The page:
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Readers Advisory: Blue Lily, Lily Blue by Maggie Stiefvater

Scholastic Press, $18.99 hardcover, ISBN-10 0545424968 , October 2014

There is danger in dreaming. But there is even more danger in waking up. Blue Sargent has found things. For the first time in her life, she has friends she can trust, a group to which she can belong. The Raven Boys have taken her in as one of their own. Their problems have become hers, and her problems have become theirs. The trick with found things though, is how easily they can be lost.

Oh my gosh, finally Scholastic approved my Netgalley request and finally I got to read book 3 of The Raven Boys. By the way, if you’re expecting the thrilling conclusion to the series, I must tell you that this is a quadrilogy. Quadralogy. Quadracep. Whatever. Blue Lily, Lily Blue is the penultimate volume, not the finale.

Much of this installment feels like the author having gratuitous Maggie-Stiefvater-style fun, which is not a bad thing for fans. However, sometimes every character including the villains gets a little more quippy-quirky than the reader might believe. While it’s a solid story, book 3 also fails to recapture the sense of discoveries around every corner and the exhilaration of remaking the world that we saw in book 2 (The Dream Thieves). Still, it’s highly enjoyable, easy to recommend, and sets up what’s sure to be a humdinger of a final volume next year.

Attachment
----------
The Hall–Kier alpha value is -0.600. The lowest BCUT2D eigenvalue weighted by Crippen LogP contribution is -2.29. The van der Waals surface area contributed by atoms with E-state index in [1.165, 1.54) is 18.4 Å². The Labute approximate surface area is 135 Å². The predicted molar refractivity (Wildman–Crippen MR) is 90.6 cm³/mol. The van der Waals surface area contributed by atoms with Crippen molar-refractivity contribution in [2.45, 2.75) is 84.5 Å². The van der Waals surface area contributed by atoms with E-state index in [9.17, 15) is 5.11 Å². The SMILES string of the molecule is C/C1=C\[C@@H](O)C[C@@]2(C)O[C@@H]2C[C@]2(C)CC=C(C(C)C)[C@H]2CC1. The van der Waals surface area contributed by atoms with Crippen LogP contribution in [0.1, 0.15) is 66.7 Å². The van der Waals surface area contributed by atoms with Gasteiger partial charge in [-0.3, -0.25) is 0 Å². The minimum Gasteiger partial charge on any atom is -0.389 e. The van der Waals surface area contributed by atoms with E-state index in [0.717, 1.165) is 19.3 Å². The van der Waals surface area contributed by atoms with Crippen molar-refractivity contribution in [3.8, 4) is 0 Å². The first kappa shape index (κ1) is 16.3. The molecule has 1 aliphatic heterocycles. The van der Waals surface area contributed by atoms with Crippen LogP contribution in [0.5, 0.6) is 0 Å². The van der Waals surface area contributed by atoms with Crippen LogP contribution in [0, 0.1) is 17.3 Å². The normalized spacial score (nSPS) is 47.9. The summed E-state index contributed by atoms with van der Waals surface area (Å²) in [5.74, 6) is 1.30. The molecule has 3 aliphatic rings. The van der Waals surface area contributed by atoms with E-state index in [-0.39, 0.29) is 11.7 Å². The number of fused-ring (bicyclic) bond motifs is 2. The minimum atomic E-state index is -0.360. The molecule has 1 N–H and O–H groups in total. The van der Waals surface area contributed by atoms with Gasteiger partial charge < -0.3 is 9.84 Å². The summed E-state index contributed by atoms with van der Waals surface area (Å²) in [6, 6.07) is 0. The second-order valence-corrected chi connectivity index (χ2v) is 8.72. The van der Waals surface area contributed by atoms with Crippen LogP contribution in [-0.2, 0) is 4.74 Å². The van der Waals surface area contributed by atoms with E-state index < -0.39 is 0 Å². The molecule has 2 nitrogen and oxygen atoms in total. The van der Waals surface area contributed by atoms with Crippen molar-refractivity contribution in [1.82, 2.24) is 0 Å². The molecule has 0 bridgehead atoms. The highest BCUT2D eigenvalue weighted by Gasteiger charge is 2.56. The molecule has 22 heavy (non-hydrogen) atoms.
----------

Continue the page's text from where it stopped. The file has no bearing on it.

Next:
Some sort-of spoilers:

  • People and things which should not be woken are woken
  • People who were not sleeping are woken
  • We meet a character as absurdly tall as Blue is absurdly short
  • Noah shows up little but makes an impact when he’s around
  • Professor Malory comes for a visit; surprise, he enjoys tea
  • Adam and his Cabeswater connection just keep getting weirder
  • Surprise character death alert!

Recommend to: No one who hasn’t read the first 2, but the series is a great one to recommend to any fantasy fans/all-around good book seekers

To buy or not to buy: Buy. Of course.


2 responses »

  1. Malory’s quest for tea is almost as thrilling and fraught as their quest for Glendower, eh?


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